A couple of days ago, Marcus' brother suggested we go visit the Capilano Suspension Bridge.
Now, I've been to Vancouver many times, and I distinctly remember visiting this bridge as a child. In my memory, this bridge was a Swinging Pathway of Death & Doom: suspended thousands of miles in the air*, over raging hypothermia-inducing waters (possibly also filled with carnivorous animals with a hunger for West Indian Tween). The bridge swung wildly over an abyss, and while my family blithely tripped along what I was certain were rotten bridge floorboards, I stood on terra firma in fright.
"Come on," I remember my cousin Randall urging me, from about a third of the way along the bridge. "It's no big deal."
I tentatively took a step onto the bridge, and Randall laughed maniacally, and began rocking the bridge backwards and forwards. Panicked, I stepped backwards onto the ground, and vowed never to return.
But now, here we were back in Canada again, with Nathan and his family, new Vancouver residents, telling us excitedly about the bridge. "It's fantastic," said Theo, Nathan's 11-year-old son. "We have to go."
"You've been?" I looked at Theo incredulously.
"Yup. It's amazing."
"Well, fine, we'll go," I said, "but no way am I crossing that bridge."
"But Auntie Karen," urged Theo, "crossing the bridge is how you get to the most interesting part."
"What part is that, then, the bear-infested woods?" I sniffed. "No, thank you. I'll not be going."
Theo looked disappointed, but I was steadfast.
On the drive over, however, I began to reason with myself. After all, I hadn't been there since I was a child -- surely there had been improvements made? Surely the bridge wasn't actually "suspended" anymore? Surely, my memory of how deep the cavern was had been coloured by childhood, and now, as an adult, it wouldn't seem nearly as treacherous? Surely, I -- a grown woman who has traveled extensively, who has taken a ride in a hot air balloon, who has flown in sea planes, who has been SCUBA diving with barracuda, for heaven's sake -- surely I wouldn't still be intimidated by a mere bridge?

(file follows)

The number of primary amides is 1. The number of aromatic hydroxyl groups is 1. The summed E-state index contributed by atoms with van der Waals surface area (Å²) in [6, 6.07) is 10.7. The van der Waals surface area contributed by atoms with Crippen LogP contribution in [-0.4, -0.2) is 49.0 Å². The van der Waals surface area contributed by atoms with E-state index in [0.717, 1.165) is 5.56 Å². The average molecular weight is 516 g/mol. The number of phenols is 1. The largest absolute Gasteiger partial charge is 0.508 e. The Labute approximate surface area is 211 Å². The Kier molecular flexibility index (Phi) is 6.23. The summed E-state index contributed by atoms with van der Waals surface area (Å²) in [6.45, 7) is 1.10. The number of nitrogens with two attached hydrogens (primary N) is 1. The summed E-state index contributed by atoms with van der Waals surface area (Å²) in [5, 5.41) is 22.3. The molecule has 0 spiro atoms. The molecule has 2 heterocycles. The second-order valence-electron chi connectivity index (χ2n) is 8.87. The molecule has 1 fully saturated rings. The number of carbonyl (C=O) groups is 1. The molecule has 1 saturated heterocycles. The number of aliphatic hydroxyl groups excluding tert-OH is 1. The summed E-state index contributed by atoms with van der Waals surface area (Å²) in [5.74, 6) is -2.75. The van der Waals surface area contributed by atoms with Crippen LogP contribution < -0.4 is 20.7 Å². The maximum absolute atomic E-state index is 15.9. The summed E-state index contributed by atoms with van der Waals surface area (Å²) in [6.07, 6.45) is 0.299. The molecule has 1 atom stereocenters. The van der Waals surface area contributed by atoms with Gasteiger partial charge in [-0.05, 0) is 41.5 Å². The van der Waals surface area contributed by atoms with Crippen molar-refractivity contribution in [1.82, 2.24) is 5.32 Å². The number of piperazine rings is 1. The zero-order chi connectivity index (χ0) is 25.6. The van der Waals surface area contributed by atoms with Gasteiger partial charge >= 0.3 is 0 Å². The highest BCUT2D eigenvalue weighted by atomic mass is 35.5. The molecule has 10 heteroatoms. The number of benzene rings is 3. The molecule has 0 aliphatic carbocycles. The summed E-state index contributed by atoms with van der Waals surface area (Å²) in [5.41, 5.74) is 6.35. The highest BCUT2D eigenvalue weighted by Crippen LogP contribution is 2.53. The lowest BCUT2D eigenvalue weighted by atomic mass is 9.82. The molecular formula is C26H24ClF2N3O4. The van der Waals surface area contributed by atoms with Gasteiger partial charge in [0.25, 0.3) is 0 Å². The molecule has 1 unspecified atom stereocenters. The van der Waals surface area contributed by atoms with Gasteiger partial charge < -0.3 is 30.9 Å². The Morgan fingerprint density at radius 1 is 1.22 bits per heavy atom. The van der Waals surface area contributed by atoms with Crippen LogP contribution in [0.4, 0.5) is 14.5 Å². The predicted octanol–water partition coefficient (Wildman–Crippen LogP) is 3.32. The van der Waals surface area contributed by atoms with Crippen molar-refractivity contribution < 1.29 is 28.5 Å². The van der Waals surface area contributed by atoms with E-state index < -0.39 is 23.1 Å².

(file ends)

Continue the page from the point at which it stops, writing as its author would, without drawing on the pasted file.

I was dead wrong. I was completely intimidated.
"Yeah, sorry, that's not happening," I mumbled.
"Well, of course you don't have to go," smiled Marcus, kissing my forehead. His sweetness was interrupted by Theo and Alex, however.
"Whatever man, I'm going," exclaimed Alex, and she bounded down the stairs behind her cousin, onto the bridge.
Marcus smiled and shrugged, and with his brother, he followed behind the kids.
It's then when the guilt started. "Karen," I thought to myself, "you're always telling people that they need to take a chance. Leap, and the net will appear, and all that. Don't you want to have this memory with your family? With your daughter? Clearly, the bridge is totally safe. I mean, you're a lawyer, for Christ's sake -- would they let all these people on the bridge if it wasn't totally safe?"
I looked at Becks, Nathan's wife. "I'm going," I declared.
"I'm going," I repeated. "I'm going out on the bridge."
"You know, you don't have to ..."
"I know. But I'm doing this. I'm going. And I'm doing it now."
And I ventured out on the bridge.
At first, it wasn't so bad. I mean, the bridge didn't feel too horrible. And I thought that maybe if I moved a bit quickly, I could make it across. I walked in the centre of the bridge, with my arms on either railing and called out to Marcus.
"Marcus! I'm coming!"
He turned around, and grinned, and pulled out a camera and took a photo.
I made it to Marcus, about halfway across the bridge. I smiled as I hung onto him, and looked around, to take in all the scenery.
And then I looked down.
"Oh, bloody hell, I can't do this," I muttered.
"What?" cried Marcus. "You've done it! You're halfway across! You've done it!"
"No, I haven't!" I said, as some teenagers went running by, causing the bridge to swing crazily. "I haven't done it! I'm going back!"
And I immediately left him, quickly making my way back to where I started.
And you know what? I don't feel the least bit horrible that I didn't go all the way across. I'm not even relieved that I at least tried. But I do feel ... vindicated, I guess. My memory was right: I was terrified of the bridge, and I am terrified of heights. And I'm okay with that. I know that as long as I never stop seeking adventure, I can test myself in other ways, by doing other things -- there's no reason to get over my fear of heights, it can just be a part of who I am. You know, like how I love stinky cheese, but hate peanut butter. It's no big deal.
(Just do me a favour, though, friends: remind me of this 30 years from now, if someone tries to get me to go over this bridge again. Because that bridge is just wrong.)
* It's actually only 230' above the floor of the cavern. And as far as I know, there are no carnivorous beasts living in the river below. And the scenery is admittedly breathtaking.